It’s Not Their Job, It’s Our Job

When I lived in Oregon, I attended a church in downtown Portland.  On a weekly basis, I saw many homeless men and women sitting in doorways with their belongings in shopping carts, panhandling for money to pay for food and other necessities.  It affected me personally, so chose to act.  I often came to church with bags of fruit or sandwiches and handed them out to those that were hungry.  In the winter, I handed out hand warmers, mittens and gloves, and other items.  I even shared my cigarettes with those that asked, providing a small comfort for those that had little comfort.  I couldn’t help all the homeless in the area, but I feel I made the lives of a few dozen people a little better, even if only for a short time.

In December, I saw a post on Facebook from my friend, Kathleen.  It was during a very cold time in Green Bay, Wisconsin, and she noticed that a great deal of homeless people in her area needed warm coats to deal with the weather.  She organized a coat drive in her city and provided warmth to many who needed it.  She saw a need and did something about it.

Close to the Christmas holiday, I received an invitation from my friend, Lauren, to attend a fundraising event.  Her group of friends wanted to raise money for elderly people who live in a nursing home and do not have family to provide for them.  While I could not attend the event, I understand it did well, and she and her friends did something kind for those people.

So often, I hear people complain that more needs to be done to make the lives of others better.  They put the onus of the responsibility on the wealthy, businesses, churches, and the government.  “Someone should do something,” or “They should do something to fix this problem”.  It’s always someone else who should do something.

I disagree.  It’s not someone else’s job to fix the world.  It’s not the government’s job.  It’s not the rich’s job.  It’s not businesses’ job.  It’s not the church’s job.  It’s our job, yours and mine.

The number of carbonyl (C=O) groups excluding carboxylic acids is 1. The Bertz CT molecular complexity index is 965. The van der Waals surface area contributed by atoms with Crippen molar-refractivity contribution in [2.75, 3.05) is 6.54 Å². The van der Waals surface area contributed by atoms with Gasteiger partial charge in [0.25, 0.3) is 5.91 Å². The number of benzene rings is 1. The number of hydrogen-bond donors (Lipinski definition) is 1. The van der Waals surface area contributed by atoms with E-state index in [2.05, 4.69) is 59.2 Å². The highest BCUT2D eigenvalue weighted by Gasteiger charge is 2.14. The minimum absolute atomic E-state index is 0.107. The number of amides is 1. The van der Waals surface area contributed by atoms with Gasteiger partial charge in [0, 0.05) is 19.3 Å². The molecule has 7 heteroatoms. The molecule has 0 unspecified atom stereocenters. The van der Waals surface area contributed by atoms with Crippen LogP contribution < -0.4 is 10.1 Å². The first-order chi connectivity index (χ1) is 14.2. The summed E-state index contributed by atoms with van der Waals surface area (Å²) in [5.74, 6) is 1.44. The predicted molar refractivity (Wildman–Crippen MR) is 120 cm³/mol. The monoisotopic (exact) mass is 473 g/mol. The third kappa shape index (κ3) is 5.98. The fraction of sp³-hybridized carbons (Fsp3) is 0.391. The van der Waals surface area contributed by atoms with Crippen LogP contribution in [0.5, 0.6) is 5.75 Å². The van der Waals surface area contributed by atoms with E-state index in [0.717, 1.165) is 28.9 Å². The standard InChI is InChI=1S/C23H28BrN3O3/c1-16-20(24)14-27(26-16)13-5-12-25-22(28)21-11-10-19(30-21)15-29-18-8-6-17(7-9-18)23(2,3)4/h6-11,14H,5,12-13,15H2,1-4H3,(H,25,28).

We all must take action if we really want to improve the lives of others around us.  We can spend an hour or two a week or month and volunteer with an organization whose mission we can support.  If we can’t do that, then we can financially support organizations which do perform the tasks of caring for those in need.  If we can’t do that, then we can help spread the word about those organizations we support.  There are so many ways that we, as individuals, can act to improve our world.

Just think about it.  If each person in this country of almost 320 million people took action in one way or another, this country, this world, would be a much greater place.

Next time you see a need, don’t wait for someone else to do something.  Do it yourself.

 

 

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About greatergoodfundraising

Richard Freedlund has been active in the nonprofit sector in a number of ways, both professionally and as a volunteer. He is the founder of Greater Good Fundraising, a business that helps schools and organizations raise money for their programs while accomplishing something positive for the community. After living in Oregon for 27 years, he has returned to his hometown of Rockford, Illinois and hopes to make his mark on the nonprofit sector there. He is the father of a talented jazz musician and the son of philanthropic parents that continue to support multiple causes. To contact Richard for consulting, fundraising, or speaking opportunities, email greatergoodfundraising@gmail.com or reach him on Twitter.com @ggfundraise
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2 Responses to It’s Not Their Job, It’s Our Job

  1. Thanks Richard. You are so right and so is that old saying that is so commonly said nowadays; if we are not a part of the solution, then we are a part of the problem. There is another one that says so much bad stuff happens because good people don’t do anything. At least I think that’s the way it’s said. It burns me up any kind of way it’s said. Thanks again.

  2. Amen Richard – great post!
    Diana

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